Meals Enhancing Nutrition After Discharge: Findings from a Pilot Randomized Controlled Trial.

Authors: Buys DR, Campbell AD, Godfryd A, Flood K, Kitchin E, Kilgore ML, Allocca S, Locher JL


J Acad Nutr Diet. 2017 Apr;117(4):599-608

BACKGROUND: After older adults experience episodes of poor health or are hospitalized, they may not return to premorbid or prehospitalization eating behaviors. Furthermore, poor nutrition increases hospital readmission risk, but evidence-based interventions addressing these risks are limited.
OBJECTIVE: This pilot study's objective was to evaluate the feasibility of conducting a randomized controlled trial assessing a post-discharge home-delivered meal program's impact on older adults' nutritional intake and hospital readmissions and to assess patient acceptability and satisfaction with the program. The aims of the study were to evaluate successful recruitment, randomization, and retention of at least 80% of the 24 participants sought; to compare the outcomes of hospital readmission and total daily caloric intake between participants in the intervention and control groups; and to assess patient acceptability and satisfaction with the program.
DESIGN: This study used a two-arm randomized controlled trial design, and baseline data were collected at enrollment; three 24-hour food recalls were collected during the intervention period; and health services utilization and intervention satisfaction was evaluated 45 days post-discharge.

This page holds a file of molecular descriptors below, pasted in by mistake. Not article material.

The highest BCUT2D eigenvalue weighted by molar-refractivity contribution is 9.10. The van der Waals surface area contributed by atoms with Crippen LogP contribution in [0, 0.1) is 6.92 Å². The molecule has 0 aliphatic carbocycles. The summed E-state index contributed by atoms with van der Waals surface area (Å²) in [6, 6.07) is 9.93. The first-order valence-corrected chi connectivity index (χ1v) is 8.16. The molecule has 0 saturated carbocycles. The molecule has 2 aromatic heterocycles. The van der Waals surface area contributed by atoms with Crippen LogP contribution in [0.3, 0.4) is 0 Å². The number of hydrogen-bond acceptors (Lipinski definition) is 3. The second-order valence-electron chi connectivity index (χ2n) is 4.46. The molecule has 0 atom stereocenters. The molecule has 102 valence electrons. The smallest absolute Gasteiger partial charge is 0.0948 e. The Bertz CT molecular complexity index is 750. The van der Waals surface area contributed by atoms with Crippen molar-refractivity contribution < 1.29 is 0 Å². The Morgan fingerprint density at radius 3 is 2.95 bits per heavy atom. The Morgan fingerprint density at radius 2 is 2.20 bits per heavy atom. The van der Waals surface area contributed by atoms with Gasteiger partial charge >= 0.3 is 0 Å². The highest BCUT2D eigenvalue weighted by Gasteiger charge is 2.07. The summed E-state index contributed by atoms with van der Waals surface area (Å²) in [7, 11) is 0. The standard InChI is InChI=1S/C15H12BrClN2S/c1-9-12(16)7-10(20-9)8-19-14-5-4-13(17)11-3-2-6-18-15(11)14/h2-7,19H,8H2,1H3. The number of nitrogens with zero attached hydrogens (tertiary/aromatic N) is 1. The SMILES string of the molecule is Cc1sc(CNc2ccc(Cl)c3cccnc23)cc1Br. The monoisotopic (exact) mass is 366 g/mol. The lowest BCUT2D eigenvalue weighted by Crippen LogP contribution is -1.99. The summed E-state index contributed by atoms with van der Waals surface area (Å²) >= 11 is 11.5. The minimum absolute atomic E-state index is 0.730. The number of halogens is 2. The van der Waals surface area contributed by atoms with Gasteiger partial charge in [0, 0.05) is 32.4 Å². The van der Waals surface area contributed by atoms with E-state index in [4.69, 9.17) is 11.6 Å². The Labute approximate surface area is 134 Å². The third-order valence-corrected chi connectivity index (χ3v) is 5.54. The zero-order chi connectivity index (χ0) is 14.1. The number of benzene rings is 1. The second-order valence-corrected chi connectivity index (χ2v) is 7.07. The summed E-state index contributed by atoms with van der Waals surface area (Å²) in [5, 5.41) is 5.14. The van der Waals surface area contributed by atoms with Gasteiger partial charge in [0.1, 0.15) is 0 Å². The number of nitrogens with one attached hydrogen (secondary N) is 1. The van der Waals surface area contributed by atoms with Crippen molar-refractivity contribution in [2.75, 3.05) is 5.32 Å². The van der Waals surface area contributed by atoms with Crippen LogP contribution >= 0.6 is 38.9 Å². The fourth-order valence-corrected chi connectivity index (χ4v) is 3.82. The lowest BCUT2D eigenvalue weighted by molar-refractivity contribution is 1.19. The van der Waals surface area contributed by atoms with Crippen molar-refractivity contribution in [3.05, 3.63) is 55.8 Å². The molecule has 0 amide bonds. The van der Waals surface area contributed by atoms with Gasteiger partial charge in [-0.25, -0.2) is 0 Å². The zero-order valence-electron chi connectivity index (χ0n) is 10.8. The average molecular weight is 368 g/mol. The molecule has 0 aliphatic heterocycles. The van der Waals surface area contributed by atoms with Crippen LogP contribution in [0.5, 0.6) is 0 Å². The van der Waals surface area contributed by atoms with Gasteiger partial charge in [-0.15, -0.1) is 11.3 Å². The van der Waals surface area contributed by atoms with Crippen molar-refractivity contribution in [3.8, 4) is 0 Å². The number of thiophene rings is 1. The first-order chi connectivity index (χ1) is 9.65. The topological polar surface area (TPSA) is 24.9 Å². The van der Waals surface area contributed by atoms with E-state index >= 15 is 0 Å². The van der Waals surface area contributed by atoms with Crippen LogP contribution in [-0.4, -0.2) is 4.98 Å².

PARTICIPANTS/SETTING: Twenty-four patients from the University of Alabama at Birmingham Hospital's Acute Care for Elders (ACE) Unit were enrolled from May 2014 to June 2015. They were 65 years or older; at risk for malnutrition; cognitively intact; able to communicate; discharged to a place where the patient or family was responsible for preparing meals; and diagnosed with congestive heart failure, chronic obstructive pulmonary disease, acute myocardial infarction, or pneumonia. Final analysis included 21 participants.
INTERVENTION: The intervention group received 10 days of home-delivered meals and nutrition education; the control group received usual care and nutrition education.
MAIN OUTCOME MEASURES: The main outcome was intervention feasibility, measured by recruitment and retention goals. Hospital readmissions, caloric intake, and satisfaction with the intervention were also evaluated.
STATISTICAL ANALYSES PERFORMED: Univariate and bivariate parametric statistics were used to evaluate differences between groups. Goals for success were identified to assess feasibility of conducting a full-scale study and outcomes were measured against the goals.
RESULTS: Of the randomized participants, 87.5% were retained for final data collection, indicating that this intervention study is feasible. There were no significant differences between groups for hospital readmissions; however, caloric intake during the intervention period was greater for intervention vs control participants (1,595 vs 1,235; P=0.03). Participants were overwhelmingly satisfied (82% to 100% satisfied or very satisfied) with staff performance, meal quality, and delivery processes.
CONCLUSIONS: Conducting a randomized controlled trial to assess outcomes of providing home-delivered meals to older adults after hospital discharge in partnership with a small nonprofit organization is feasible and warrants future research.



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